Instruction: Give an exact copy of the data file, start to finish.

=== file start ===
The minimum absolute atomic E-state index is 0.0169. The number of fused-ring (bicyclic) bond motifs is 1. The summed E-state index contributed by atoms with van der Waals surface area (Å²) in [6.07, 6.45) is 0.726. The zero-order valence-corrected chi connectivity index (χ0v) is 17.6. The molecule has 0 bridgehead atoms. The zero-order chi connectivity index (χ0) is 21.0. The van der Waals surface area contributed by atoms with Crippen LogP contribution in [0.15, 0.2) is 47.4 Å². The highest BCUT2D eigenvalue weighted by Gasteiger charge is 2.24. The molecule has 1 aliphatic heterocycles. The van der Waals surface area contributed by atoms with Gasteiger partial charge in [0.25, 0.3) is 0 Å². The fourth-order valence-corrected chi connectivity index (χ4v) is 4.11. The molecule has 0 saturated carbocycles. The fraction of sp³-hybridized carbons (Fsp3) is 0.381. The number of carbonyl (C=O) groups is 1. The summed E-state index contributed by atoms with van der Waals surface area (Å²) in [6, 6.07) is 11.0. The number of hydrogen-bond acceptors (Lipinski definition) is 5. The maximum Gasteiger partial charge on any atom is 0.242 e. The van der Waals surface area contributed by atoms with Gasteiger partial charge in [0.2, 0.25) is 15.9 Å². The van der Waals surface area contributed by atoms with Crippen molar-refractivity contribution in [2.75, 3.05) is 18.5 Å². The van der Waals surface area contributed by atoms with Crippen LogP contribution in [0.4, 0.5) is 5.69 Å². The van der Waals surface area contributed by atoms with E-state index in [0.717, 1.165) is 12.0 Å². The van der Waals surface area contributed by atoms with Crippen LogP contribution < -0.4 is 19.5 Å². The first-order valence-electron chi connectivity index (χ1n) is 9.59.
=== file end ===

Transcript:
The minimum absolute atomic E-state index is 0.0169. The number of fused-ring (bicyclic) bond motifs is 1. The summed E-state index contributed by atoms with van der Waals surface area (Å²) in [6.07, 6.45) is 0.726. The zero-order valence-corrected chi connectivity index (χ0v) is 17.6. The molecule has 0 bridgehead atoms. The zero-order chi connectivity index (χ0) is 21.0. The van der Waals surface area contributed by atoms with Crippen LogP contribution in [0.15, 0.2) is 47.4 Å². The highest BCUT2D eigenvalue weighted by Gasteiger charge is 2.24. The molecule has 1 aliphatic heterocycles. The van der Waals surface area contributed by atoms with Gasteiger partial charge in [0.25, 0.3) is 0 Å². The fourth-order valence-corrected chi connectivity index (χ4v) is 4.11. The molecule has 0 saturated carbocycles. The fraction of sp³-hybridized carbons (Fsp3) is 0.381. The number of carbonyl (C=O) groups is 1. The summed E-state index contributed by atoms with van der Waals surface area (Å²) in [6, 6.07) is 11.0. The number of hydrogen-bond acceptors (Lipinski definition) is 5. The maximum Gasteiger partial charge on any atom is 0.242 e. The van der Waals surface area contributed by atoms with Gasteiger partial charge in [0.2, 0.25) is 15.9 Å². The van der Waals surface area contributed by atoms with Crippen molar-refractivity contribution in [2.75, 3.05) is 18.5 Å². The van der Waals surface area contributed by atoms with Crippen LogP contribution in [0.4, 0.5) is 5.69 Å². The van der Waals surface area contributed by atoms with E-state index in [0.717, 1.165) is 12.0 Å². The van der Waals surface area contributed by atoms with Crippen LogP contribution < -0.4 is 19.5 Å². The first-order valence-electron chi connectivity index (χ1n) is 9.59.